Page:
- Isabela (Punta Roca)
- North Seymour
- Santa Cruz (Playa Perros)
- Espanola (Punta Suarez)
- San Cristobal (Punta Pitt)
Our guide highly recommended North Seymour, and we did see a good number of boobies walking around with that adorable deer-in-the-headlights look forever plastered to their li’l faces!
Skip the Charles Darwin Research Center on Santa Cruz. (ProTip: It’s open from 7:30 a.m.-12:30 and 2 p.m.-5) It’s not very interesting unless you want to see baby tortoises. Even then, the whole thing will take you about an hour, maybe two if you savor every. single. minute. (ProTip: Bring an umbrella and lots of water because the sun is unbearably hot, there’s little shade, and the center is a decent walk from town. Luckily, there are bathrooms evening spaced throughout the trails.) Instead, I’d recommend taking a cab to El Chato where you can get up close and personal (stay 1 meter away!) from the GIANT tortoises that roam all over a farmer’s property. For a reasonable fee, you can take your time, wander the paths and hang out with tortoises—which generally ignore you as they go about their day. The place also has a little cafe, gift shop (of course!) and decent restrooms.
It’s difficult to pick a favorite when you’re in the Galapagos, but the iguanas definitely come close to my No. 1. I loved their unique coloring and intricate scales—such gorgeous creatures. You’ll see iguanas everywhere, but I was most interested in the endemic species—species not found anywhere else in the world—on Santiago and Santa Fe.
If you don’t have time for too many day trips and haven’t had your fill of iguanas, you can see some of the marine reptiles at the beaches on Tortuga Bay Reserve, Santa Cruz. (ProTip: You can walk there from town. Bring plenty of water and an umbrella for the sun. Start walking to the beach as early as possible. It gets unbearably hot around 10 a.m.)
We saw pretty amazing video of penguins from Isabela and Bartolome. #somuchadorable
These dudes are a sight to see! They show off their red pouches all year long, but inflate them only for mating season, which is March and April. The best, easiest way to see the colorful beachballs hanging from their necks is to visit North Seymour.
You’ll see lava lizards all over the place—each more brilliantly colored than the next!
These aren’t your average garden variety turtle. We spotted some the size of grown men. If you can get to Black Turtle Cove (Santa Cruz) early, early morning before the sun rises, you’ll see them swimming out of the mangrove and into the ocean. (ProTip: Bring 100% DEET mosquito repellent and wear long sleeves.) Snorkeling around Kicker Rock in San Cristobal is a great way to get close to these majestic denizens of the sea.
We saw sharks almost every time we got in the water. If you’re not keen on snorkeling but still want to see sharks and rays check out the Tortuga Bay Reserve on Santa Cruz. It has a two lovely beaches: walk past the first one to the second, and that’s where you’ll see (and can swim with!) sharks and rays. (ProTip: You can walk there from town. Bring plenty of water and an umbrella for the sun. Start walking to the beach as early as possible. It gets unbearably hot around 10 a.m.)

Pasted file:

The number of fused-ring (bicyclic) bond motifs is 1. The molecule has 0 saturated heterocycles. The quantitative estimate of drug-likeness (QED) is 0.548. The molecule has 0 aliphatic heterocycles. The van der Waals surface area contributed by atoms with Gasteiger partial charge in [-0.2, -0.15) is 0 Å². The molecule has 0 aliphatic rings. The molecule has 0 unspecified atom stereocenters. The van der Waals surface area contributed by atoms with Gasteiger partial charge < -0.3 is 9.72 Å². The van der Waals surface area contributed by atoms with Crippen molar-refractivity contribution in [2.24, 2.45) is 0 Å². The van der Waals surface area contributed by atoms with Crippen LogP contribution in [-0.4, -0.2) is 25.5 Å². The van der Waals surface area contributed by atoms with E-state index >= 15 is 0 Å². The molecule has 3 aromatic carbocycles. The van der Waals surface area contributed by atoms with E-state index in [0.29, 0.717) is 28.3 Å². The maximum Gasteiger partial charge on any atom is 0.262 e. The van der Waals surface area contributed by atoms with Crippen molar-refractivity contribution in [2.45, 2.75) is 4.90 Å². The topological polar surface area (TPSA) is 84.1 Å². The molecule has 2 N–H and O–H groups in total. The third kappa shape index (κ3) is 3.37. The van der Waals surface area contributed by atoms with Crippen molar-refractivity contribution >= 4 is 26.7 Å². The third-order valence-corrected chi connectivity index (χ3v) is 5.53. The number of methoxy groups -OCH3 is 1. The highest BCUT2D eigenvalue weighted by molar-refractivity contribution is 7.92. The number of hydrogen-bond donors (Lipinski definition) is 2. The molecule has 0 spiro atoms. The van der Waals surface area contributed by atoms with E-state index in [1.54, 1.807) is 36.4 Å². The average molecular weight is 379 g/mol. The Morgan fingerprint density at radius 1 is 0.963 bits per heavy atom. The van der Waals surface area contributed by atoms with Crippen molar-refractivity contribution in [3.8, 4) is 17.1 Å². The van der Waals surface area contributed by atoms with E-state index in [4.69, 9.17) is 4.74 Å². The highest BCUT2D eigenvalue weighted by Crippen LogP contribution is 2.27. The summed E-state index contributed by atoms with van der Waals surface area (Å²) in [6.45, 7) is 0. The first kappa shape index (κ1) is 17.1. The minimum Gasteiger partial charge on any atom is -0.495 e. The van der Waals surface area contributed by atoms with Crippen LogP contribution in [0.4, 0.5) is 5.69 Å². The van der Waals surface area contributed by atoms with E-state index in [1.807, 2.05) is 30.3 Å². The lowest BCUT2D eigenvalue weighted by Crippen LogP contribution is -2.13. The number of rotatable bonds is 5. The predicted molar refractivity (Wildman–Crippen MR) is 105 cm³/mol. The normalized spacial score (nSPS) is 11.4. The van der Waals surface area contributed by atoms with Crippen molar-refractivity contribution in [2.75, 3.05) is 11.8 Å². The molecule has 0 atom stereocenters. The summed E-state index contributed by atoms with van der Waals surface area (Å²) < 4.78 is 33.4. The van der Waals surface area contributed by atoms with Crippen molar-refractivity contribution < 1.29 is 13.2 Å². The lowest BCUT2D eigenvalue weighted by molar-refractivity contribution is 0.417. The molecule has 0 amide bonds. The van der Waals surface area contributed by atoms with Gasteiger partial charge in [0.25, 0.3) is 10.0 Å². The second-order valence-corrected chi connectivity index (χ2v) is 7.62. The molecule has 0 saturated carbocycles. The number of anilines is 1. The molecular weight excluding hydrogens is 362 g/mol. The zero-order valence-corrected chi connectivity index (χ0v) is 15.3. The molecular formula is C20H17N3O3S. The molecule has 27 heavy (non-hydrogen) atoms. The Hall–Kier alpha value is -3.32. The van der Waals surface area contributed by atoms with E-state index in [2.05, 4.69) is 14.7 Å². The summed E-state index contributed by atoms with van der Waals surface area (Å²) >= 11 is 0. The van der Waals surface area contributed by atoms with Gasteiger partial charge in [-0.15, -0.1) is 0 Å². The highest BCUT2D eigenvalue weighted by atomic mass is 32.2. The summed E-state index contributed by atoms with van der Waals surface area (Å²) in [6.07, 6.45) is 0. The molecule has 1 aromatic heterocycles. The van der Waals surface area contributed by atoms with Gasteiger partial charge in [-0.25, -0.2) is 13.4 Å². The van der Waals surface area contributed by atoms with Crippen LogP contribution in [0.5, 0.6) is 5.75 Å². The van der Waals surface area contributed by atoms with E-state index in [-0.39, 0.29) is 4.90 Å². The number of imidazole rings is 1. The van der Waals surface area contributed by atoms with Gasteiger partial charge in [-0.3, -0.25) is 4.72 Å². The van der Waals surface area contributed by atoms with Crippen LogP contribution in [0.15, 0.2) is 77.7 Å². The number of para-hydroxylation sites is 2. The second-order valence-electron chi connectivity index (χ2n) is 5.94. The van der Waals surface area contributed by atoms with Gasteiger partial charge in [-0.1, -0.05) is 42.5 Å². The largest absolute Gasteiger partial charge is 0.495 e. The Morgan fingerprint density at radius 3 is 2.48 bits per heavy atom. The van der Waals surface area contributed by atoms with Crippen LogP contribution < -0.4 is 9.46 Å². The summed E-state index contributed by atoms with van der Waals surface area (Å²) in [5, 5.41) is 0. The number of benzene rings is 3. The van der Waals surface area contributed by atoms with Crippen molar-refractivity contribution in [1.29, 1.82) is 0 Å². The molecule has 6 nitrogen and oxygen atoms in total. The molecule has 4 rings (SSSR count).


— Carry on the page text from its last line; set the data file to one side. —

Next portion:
Espanola is the only place in the ENTIRE world where you can see the waved albatross. We explored the island in March and missed the birds. The return home to nest between April and December, although our guide said they’ve been hanging out on the island later and later each year. I’ve heard that seeing these birds up-close is worth the trip to the Galapagos alone. Waved albatross mate for life. When they return home to meet their partners, they participate in this intricate dance—almost like a secret handshake. It’s said that the sound of hundreds of these birds all ritualizing at the same time sounds like a huge sword fight!
Most islands have their own version of finch, which have evolved to fit the specific conditions of their habitat. *cue science nerdout
According to the Significant Other, “a day trip to Isabela is probably your best bet to see flamingos.” Although we did see a handful at Las Bachas, Santa Cruz, which is one of the stops during a day trip to North Seymour.
As a native Californian, I wasn’t too interested in sea lions. We have oodles of these animals all up and down our coast. BUT California sea lions are nowhere near as amazing as Galapagos sea lions. The Galapagos sea lions spend their lives in utter happiness. I’m not one to put human emotions on animals, but they just seemed so ridiculously blissed out ALL the time that it’s mesmerizing. Watching them play in the water and loll about on the sand is such a feel-good experience. We went in March and got to see quite a few pups, which are VERY curious about humans. These li’l guys are wont to walk up and investigate the strange aliens in their homes. You’re supposed to stay 1 meter away from the pups at all times at 5 meters away from the males (very territorial, very intimidating), but this is plenty close to get good photos!
San Cristobal has tons of sea lions. You don’t even need to leave the town center to see them—they’re known to hang out on park benches and chill in planters. However, you’re sure to spot sea lions no matter where you go—they’re all over!